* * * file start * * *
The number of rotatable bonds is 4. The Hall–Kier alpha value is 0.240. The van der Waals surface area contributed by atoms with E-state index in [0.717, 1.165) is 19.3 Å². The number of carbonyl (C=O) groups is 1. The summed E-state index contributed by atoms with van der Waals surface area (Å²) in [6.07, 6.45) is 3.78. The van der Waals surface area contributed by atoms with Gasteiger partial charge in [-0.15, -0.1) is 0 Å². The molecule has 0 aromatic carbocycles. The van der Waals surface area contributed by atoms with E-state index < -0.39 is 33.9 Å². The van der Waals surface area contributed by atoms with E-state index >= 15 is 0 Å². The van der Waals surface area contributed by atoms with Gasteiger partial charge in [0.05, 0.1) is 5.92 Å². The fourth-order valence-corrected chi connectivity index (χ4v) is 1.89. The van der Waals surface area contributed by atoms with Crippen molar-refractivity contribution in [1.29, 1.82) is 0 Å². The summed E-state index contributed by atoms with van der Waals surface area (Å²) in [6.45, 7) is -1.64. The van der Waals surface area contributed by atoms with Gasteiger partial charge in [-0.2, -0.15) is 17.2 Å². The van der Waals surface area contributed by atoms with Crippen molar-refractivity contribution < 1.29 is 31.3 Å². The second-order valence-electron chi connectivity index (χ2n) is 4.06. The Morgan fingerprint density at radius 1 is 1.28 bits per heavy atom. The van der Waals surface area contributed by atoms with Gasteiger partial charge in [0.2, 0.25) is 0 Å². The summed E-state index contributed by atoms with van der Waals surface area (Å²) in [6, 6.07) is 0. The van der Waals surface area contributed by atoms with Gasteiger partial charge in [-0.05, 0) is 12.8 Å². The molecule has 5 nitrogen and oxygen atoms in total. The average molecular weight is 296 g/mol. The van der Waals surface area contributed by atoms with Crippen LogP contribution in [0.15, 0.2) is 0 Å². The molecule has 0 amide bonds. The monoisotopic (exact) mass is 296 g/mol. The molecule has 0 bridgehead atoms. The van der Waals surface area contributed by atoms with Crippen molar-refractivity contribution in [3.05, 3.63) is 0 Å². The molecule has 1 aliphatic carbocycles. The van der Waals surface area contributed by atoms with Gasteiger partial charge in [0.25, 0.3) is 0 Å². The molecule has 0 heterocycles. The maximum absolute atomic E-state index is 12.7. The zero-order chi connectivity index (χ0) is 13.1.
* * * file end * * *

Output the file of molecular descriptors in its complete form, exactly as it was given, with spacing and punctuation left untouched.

The number of rotatable bonds is 4. The Hall–Kier alpha value is 0.240. The van der Waals surface area contributed by atoms with E-state index in [0.717, 1.165) is 19.3 Å². The number of carbonyl (C=O) groups is 1. The summed E-state index contributed by atoms with van der Waals surface area (Å²) in [6.07, 6.45) is 3.78. The van der Waals surface area contributed by atoms with Gasteiger partial charge in [-0.15, -0.1) is 0 Å². The molecule has 0 aromatic carbocycles. The van der Waals surface area contributed by atoms with E-state index < -0.39 is 33.9 Å². The van der Waals surface area contributed by atoms with E-state index >= 15 is 0 Å². The van der Waals surface area contributed by atoms with Gasteiger partial charge in [0.05, 0.1) is 5.92 Å². The fourth-order valence-corrected chi connectivity index (χ4v) is 1.89. The van der Waals surface area contributed by atoms with Crippen molar-refractivity contribution in [1.29, 1.82) is 0 Å². The summed E-state index contributed by atoms with van der Waals surface area (Å²) in [6.45, 7) is -1.64. The van der Waals surface area contributed by atoms with Gasteiger partial charge in [-0.2, -0.15) is 17.2 Å². The van der Waals surface area contributed by atoms with Crippen molar-refractivity contribution < 1.29 is 31.3 Å². The second-order valence-electron chi connectivity index (χ2n) is 4.06. The Morgan fingerprint density at radius 1 is 1.28 bits per heavy atom. The van der Waals surface area contributed by atoms with Gasteiger partial charge in [0.2, 0.25) is 0 Å². The summed E-state index contributed by atoms with van der Waals surface area (Å²) in [6, 6.07) is 0. The van der Waals surface area contributed by atoms with Gasteiger partial charge in [-0.05, 0) is 12.8 Å². The molecule has 5 nitrogen and oxygen atoms in total. The average molecular weight is 296 g/mol. The van der Waals surface area contributed by atoms with Crippen LogP contribution in [0.15, 0.2) is 0 Å². The molecule has 0 amide bonds. The monoisotopic (exact) mass is 296 g/mol. The molecule has 0 bridgehead atoms. The van der Waals surface area contributed by atoms with Crippen molar-refractivity contribution in [3.05, 3.63) is 0 Å². The molecule has 1 aliphatic carbocycles. The van der Waals surface area contributed by atoms with Gasteiger partial charge in [0.25, 0.3) is 0 Å². The molecule has 0 heterocycles. The maximum absolute atomic E-state index is 12.7. The zero-order chi connectivity index (χ0) is 13.1.